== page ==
Wednesday, 28 December 2016

Beef and onion pie to soak up the alcohol, of course & New Year's resolutions

This weekend I shall be imbibing rather a lot of booze as most other Brits will as we welcome in the New Year. At my age and with my life experience here's my advice for the New Year:
1. Follow your own drummer: yourself. People will let you down, use you as  convenience and everything, including their interaction with you is relative and based on their own needs. Learn to be wholly self-sufficient.
2. Remove all toxic people from your life- don't murder them but walk away from them. Repeat after me: if someone doesn't make you happy, it's time to say goodbye.
3. Expect the worst- that way you'll be pleasantly surprised because if you have high expectations of others, you'll fall hard on your face.
4. Shrug your shoulders a lot: It is what it is. Que sera, sera. Whatever. Don't pretend to be detached but remain unmoved by the mass hysteria that is every day living. If you can control your emotions you'll survive 2017 intact and not in a straight jacket.
5. People are nuts, deranged, unreliable and full of it. Knowing this will save you a lot of grief. Start telling men who ask for your 'phone number that they can have it if they're prepared to marry you.
6. Don't be afraid to do a Shirley Valentine- if you really want to join a convent or become a pole dancer, just do it! Time waits for no one.
7. Don't make the first move on some guy you really like. If he doesn't have the balls to know how he feels about you, he will be a needy, demanding, wet partner, lover etc. Think Linton in Wuthering Heights. Yuck! Many, many more fish in the ocean.
8. Think- introspection and finding silence, peace in one's soul is worth more than all the diamonds and pearls in this world. That is unless you want to bag a premier league footballer by having his child and never having to work again in which case peace is overrated.
9. Laugh a lot and preferably at yourself. I find my stupidity hilarious rather than unforgivable or dramatic- remember, life goes on regardless of how inadequate we are.
10. Walk the goddam dog. I cannot stress enough how walking has saved my life. Breathe in fresh air, watch the dog run around with a smile on his face chasing a stupid ball, understand how much he utterly adores you because you're kind to him. And in the process you'll stay slim and healthy.


And now for that recipe:

Samantha's Beef and Onion Pie with Lard and Butter Pastry

This is a dish to eat when it's really cold outside. Today it was -2degrees C and sufficiently perishing to bring out the sloe gin, stodge, cream and boiled cabbage- in that order.

You'll need:
For the filling:
600 g topside or braising beef
5 medium onions, roughly chopped
3 cloves garlic, finely chopped
Splash olive oil
50 g unsalted butter
Handful cubed Pancetta
Splash balsamic vinegar
Sea salt and ground black pepper
Two bay leaves
1/2 teaspoon dried thyme
One or two large potatoes, peeled and cut into cubes
Flour for dusting
Tablespoon finely chopped parsley

For the pastry:
1 1/4 cups plain white flour
50 g lard
50 g unsalted butter
Pinch sea salt
3/4- 1 cup ice cold water

To make the filling:

Cut the meat into cubes. Toss in flour. Shake off excess flour.  Heat the olive oil in a large casserole pan over medium heat. Add the butter, when it begins to foam add the meat in a single layer. Don't touch the meat for around two minutes then turn once. The meat should be nicely browned. Repeat until all the meat has been browned. Remember not to overcrowd the pan and brown the meat in a single layer. You may need to do two or three batches depending on the size of your pan.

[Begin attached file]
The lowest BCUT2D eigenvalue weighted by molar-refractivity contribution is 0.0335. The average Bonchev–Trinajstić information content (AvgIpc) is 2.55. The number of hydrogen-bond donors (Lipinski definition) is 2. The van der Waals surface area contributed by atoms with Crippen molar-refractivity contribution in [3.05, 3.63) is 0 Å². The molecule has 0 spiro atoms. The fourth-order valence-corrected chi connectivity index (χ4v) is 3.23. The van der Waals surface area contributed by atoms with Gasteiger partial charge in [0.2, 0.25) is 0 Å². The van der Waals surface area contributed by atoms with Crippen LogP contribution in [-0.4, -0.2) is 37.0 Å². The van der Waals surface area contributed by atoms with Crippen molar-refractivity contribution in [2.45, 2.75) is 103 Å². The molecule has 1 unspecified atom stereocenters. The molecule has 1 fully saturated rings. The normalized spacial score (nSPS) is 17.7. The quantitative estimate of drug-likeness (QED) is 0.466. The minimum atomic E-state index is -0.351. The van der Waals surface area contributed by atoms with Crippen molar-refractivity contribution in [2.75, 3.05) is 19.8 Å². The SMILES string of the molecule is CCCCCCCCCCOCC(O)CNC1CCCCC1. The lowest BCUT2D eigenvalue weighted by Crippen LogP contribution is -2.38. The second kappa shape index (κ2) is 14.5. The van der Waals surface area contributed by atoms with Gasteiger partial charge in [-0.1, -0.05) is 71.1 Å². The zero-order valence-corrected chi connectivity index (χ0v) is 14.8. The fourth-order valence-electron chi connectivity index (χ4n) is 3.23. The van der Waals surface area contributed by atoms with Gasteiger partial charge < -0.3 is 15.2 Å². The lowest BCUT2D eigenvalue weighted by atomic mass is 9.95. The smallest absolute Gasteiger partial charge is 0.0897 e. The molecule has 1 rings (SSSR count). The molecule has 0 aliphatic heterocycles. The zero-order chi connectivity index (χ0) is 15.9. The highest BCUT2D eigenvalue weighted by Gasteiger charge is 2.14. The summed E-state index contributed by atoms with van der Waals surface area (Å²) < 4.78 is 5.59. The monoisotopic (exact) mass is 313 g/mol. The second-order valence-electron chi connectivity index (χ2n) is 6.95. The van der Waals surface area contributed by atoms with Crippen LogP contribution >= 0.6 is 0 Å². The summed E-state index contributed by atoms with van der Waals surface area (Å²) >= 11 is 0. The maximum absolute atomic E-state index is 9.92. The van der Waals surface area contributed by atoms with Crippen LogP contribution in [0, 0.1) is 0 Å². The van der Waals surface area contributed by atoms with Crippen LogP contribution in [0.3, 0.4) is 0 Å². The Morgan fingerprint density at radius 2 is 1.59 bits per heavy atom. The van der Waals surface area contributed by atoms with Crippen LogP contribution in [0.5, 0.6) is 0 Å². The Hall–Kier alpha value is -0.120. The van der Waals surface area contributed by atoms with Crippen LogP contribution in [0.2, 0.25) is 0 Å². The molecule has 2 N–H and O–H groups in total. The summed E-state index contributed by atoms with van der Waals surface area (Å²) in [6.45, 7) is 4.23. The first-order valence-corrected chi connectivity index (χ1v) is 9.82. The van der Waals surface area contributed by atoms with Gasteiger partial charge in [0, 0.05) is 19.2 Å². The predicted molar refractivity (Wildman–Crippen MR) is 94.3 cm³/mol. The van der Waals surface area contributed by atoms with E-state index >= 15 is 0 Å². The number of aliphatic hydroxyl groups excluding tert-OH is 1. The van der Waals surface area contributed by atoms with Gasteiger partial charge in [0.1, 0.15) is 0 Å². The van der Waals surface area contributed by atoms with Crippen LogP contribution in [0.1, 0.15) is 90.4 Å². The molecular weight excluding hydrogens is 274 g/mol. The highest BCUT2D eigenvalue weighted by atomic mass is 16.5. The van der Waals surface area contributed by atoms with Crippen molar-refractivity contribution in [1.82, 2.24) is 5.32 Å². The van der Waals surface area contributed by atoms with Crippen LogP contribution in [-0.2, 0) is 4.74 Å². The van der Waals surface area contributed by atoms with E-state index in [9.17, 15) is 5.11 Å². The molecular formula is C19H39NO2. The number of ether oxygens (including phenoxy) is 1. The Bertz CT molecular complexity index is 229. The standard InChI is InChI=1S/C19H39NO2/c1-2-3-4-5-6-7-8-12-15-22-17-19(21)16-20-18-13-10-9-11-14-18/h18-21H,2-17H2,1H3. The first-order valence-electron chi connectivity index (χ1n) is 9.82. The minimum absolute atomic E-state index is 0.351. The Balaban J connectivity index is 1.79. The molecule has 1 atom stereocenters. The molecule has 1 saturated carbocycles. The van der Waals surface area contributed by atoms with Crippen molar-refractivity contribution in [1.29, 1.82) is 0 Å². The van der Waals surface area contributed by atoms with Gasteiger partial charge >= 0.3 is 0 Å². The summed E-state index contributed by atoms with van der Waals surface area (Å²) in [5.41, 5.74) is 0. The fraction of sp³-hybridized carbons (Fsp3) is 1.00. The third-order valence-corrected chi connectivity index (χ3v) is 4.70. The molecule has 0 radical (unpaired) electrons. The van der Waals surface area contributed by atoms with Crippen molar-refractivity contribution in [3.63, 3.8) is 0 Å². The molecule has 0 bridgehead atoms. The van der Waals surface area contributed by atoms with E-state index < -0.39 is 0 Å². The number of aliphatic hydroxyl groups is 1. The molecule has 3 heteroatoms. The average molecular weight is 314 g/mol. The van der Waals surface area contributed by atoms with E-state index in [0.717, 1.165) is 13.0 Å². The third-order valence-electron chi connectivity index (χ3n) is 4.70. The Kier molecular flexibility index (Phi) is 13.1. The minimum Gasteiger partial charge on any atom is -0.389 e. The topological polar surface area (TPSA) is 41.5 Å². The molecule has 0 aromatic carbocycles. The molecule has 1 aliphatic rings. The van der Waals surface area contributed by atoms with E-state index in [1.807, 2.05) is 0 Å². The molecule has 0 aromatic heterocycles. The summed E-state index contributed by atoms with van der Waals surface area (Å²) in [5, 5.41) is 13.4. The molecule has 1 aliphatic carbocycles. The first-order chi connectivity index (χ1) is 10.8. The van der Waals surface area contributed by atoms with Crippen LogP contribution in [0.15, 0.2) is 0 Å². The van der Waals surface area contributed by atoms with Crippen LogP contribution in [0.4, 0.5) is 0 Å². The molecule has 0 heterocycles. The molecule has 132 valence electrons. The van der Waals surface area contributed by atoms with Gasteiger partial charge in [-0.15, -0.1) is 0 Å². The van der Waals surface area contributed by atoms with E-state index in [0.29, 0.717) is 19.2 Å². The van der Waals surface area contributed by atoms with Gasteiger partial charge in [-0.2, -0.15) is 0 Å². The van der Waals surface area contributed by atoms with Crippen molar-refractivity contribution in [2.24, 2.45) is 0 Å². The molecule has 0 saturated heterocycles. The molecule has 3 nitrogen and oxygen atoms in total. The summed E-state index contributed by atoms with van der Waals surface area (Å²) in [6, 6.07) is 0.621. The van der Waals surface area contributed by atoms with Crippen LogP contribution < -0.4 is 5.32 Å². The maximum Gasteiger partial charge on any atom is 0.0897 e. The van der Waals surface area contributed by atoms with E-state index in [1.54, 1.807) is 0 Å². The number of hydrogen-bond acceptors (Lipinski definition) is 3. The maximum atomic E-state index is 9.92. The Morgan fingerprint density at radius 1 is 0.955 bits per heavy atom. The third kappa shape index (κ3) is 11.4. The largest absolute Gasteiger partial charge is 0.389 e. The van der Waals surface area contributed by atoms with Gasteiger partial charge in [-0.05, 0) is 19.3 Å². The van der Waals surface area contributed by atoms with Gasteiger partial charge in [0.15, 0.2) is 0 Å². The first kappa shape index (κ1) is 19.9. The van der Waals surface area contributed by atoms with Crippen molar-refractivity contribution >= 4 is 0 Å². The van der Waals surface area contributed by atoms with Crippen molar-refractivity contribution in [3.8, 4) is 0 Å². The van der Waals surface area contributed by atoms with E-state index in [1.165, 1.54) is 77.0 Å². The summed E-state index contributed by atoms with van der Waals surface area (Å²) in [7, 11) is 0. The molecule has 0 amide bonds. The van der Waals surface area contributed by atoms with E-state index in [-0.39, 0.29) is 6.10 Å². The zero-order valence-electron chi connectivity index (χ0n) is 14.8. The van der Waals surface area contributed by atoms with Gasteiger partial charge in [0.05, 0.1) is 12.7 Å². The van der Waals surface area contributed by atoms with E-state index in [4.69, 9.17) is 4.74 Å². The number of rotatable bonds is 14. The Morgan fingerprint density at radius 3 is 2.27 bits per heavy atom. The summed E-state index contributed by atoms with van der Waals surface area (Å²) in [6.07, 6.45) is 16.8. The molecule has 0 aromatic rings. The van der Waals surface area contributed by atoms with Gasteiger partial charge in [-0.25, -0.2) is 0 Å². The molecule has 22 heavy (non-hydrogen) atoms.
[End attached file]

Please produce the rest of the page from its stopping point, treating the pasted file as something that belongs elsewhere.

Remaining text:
Remove the meat from the pan and keep warm. Add the Pancetta cubes and render the fat over a low heat. Don't crisp the cubes over high heat- take your time. Add the onions. Lower the heat and caramelise the onions. Stir occasionally. This process cannot be rushed so if you're in a hurry order a takeaway. Once the onions have taken on a light brown colour and smell sweet,  add the garlic. Toss for a few seconds then deglaze the pan with a splash of balsamic vinegar. Vinegar is acidic and cuts through the richness of the dish. You can of course use red wine instead. Add the potatoes, cover with water, season with salt, pepper, thyme and the bay leaves. Bring to the boil then simmer for 1 1/2 hours covered. After one hour add a tablespoon of flour mixed with a little water to the pan and stir in. This will create a thick sauce. Once the sauce has thickened and the meat is soft, remove from the heat and cool completely. I like to keep the mixture in the fridge overnight so the flavours can develop and make the pie the next day but you don't have to.

To make the pastry. Remove diamond rings. In a bowl add the flour, salt, lard and butter- cube these and make sure they are very cold. Add a pinch of salt. Rub the flour and fats between your fingers until the mixture resembles fine breadcrumbs. Add the water little by little. Use a knife to mix the dough together and finish by bringing everything together with your hands. The mixture should be sticky but not so wet it sticks all over your hands. Bring it together in a ball but do not knead. Cover the dough with clingfilm and place it in the fridge to rest for at least thirty minutes.

Pour the meat mixture into a deep pie dish and sprinkle chopped parsley on top. Roll out the pastry and place on top. Brush with beaten egg. Make leaves with pastry trimmings. Brush these too with beaten egg. Be sure to cut a vent in the center of the pie to let the steam escape. Return the pie to the fridge while you pre-heat the oven to 230 degrees C. Once the oven is piping hot, bake the pie for 20 minutes then reduce the heat to 200 degrees C for a further 40 minutes.

Serve the pie at once with boiled cabbage or other vegetable. Enjoy!
"Throw the bloody ball!!!"
Photos copyright SvD.

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